SECRETARY CLINTON: Thank you, Your Eminence. Thank you very, very much. Thank you. Well, thank you so much, Your Eminence. I am very honored by this recognition, and I am very privileged to have known you and worked with you now over a number of years from the moment of your induction and ascent to this position of eminence. I am very grateful to everyone here for the strong ties that bind our people. And it is a unique and fitting tribute that we would have earth collected from the birthplace of democracy and from the center of our own democracy here in Washington as we strive to fulfill the Athenian democratic tradition.
There is an extraordinary number of leaders arrayed behind me, and I want to thank each and every one of them. And I particularly am grateful to my long-time friend, Andy Manatos.
I’m delighted to welcome you to Washington for the 25th Annual Cyprus, Hellenic and Orthodox Issues Conference. I hope your time here will be productive, that your meetings with the policymakers of our country have been very positive, and that we will build on our progress in promoting stability, justice, and opportunity not only for the Hellenic and American communities, but really for all people of good faith willing to work together.
There are so many important issues, some of which have been mentioned. We are committed to the reopening of the Halki Seminary, to the unification of Cyprus as a bi-zonal, bi-communal federation, and we know these are difficult issues. The Hellenic community has been leading and working on them for many years. But I want to pledge to you that the Obama Administration is committed to making progress through our partnership. We are dedicated to advancing dialogue and cooperation and working to support the people of Greece and Cyprus as they advance stability and democracy in the Mediterranean.
As I mentioned earlier, I have enjoyed greatly my work on behalf of issues of regional and international significance with representatives of both Greece and Cyprus over the last four months. And we are committed to deepening and furthering that relationship. But of course, we know that it can’t be just government-to-government; it has to be people-to-people. We have to build confidence and trust and understanding in order to resolve the issues that we are concerned about today.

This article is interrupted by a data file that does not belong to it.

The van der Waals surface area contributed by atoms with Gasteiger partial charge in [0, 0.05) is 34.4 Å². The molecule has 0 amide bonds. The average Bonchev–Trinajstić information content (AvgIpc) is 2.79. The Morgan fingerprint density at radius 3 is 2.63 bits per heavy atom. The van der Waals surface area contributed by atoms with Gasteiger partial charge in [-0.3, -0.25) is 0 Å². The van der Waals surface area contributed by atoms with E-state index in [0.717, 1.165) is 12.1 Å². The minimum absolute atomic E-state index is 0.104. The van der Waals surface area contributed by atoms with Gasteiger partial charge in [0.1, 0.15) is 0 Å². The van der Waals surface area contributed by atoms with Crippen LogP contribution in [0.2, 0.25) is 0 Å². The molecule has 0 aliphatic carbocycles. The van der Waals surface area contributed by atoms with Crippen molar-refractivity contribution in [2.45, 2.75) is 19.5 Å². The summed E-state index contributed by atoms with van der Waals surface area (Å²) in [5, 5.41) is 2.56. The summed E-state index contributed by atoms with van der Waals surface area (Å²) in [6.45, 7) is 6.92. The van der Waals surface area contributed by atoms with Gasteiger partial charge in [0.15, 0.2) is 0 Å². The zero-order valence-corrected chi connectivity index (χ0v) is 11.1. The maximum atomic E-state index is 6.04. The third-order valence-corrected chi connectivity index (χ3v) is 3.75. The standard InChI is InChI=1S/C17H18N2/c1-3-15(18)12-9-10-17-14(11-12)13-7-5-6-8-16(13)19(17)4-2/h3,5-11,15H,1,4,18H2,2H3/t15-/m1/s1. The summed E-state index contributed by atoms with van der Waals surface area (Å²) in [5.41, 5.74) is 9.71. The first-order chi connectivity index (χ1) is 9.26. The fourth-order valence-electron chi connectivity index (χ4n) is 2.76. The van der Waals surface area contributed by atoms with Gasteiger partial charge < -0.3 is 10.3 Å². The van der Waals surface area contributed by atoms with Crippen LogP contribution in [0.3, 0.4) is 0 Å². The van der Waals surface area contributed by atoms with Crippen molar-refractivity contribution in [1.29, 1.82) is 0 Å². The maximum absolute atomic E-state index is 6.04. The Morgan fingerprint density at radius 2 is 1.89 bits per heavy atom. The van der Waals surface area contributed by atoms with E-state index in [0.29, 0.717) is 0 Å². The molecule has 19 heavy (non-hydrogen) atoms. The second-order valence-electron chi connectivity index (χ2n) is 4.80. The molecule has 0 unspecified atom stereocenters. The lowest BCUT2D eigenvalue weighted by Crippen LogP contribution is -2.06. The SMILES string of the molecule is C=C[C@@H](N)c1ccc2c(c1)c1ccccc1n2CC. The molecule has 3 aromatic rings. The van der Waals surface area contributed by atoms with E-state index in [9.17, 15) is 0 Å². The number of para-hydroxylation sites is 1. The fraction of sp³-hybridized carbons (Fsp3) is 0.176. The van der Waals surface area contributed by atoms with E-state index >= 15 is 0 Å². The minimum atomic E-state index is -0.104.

I am convinced that the unity we have, because of our strong cultural ties, sustained and enhanced by the millions of Americans with Hellenic heritage who serve in every sector and enrich the life of our nation, makes us stronger, and that we can commit ourselves to an agenda of prosperity, peace, and progress.
So I thank you for this award. I am greatly looking forward to my next visit to Greece at the end of next month where Greece will be hosting an important gathering of the OSCE countries to talk about stability in Europe and many of the other regional matters that we are working on together. And I wish all of you not only a very successful conference, but a very positive outcome of your efforts. And please extend my personal best wishes to the Patriarch. My opportunities to visit with him and talk with him have been true highlights of my life in public service, and I look forward to seeing him again. I understand he may be coming to the United States, I hope in the future, and it will be my great honor to receive him and to look forward to hosting him here at the State Department.
Thank you, Your Eminence. Thank you all very, very much. (Applause.)
Any questions? Do we have any questions?
QUESTION: I was wondering on another subject --
SECRETARY CLINTON: Yes.
QUESTION: -- on the FYROM issue, which you mentioned.
SECRETARY CLINTON: Yes.
QUESTION: There is hope that maybe this Administration will be a little bit more sensitive to Greece’s sensitivities, and you personally. Will you address the issue, and do you plan doing something so we can solve this and more forward with their accession to the EU and NATO?
SECRETARY CLINTON: Well, we have been very committed to that. I have spoken out about the need to resolve the name issue in a way that is acceptable to both parties. And Deputy Secretary Steinberg was recently in the region making that case. We have picked up this issue with a lot of commitment early on in our Administration. Obviously, this has to be resolved by the parties themselves, but we are urging that resolution. We think it is in everyone’s best interest. As you said, it would open the way for movement toward another nation joining the European Union, which we think promotes stability in the region, so we are very committed to doing what the United States can to facilitate that.
QUESTION: Madame Secretary, what do you intend to do to help the parties in Cyprus to have a solution? And what do you intend to do for the direction of Turkey, which holds the key to the solution of the problem?
SECRETARY CLINTON: Well, I think both sides hold the key. I think this has to be a decision that is reached by the people of Cyprus themselves. We are strongly supporting the United Nations mediator. I have met with representatives of both Turkish and Greek Cypriots, and have underscored the Obama Administration’s commitment to supporting the steps that they would be willing to take themselves to resolve this. We believe in a bi-zonal, bi-communal federation, and we’re going to continue to support that and work toward that. And again, we think it is in everyone’s interest.
Cyprus is so strategically located. And in terms of its impact on the actions in the region, its commercial possibilities, its opportunities for greater prosperity that can be shared among all of the people of Cyprus, I just think the future is unlimited. But this has to be resolved, but in a way that brings confidence and security to people on both sides, and that’s what we are going to work to achieve. Thank you all very much. (Applause.)
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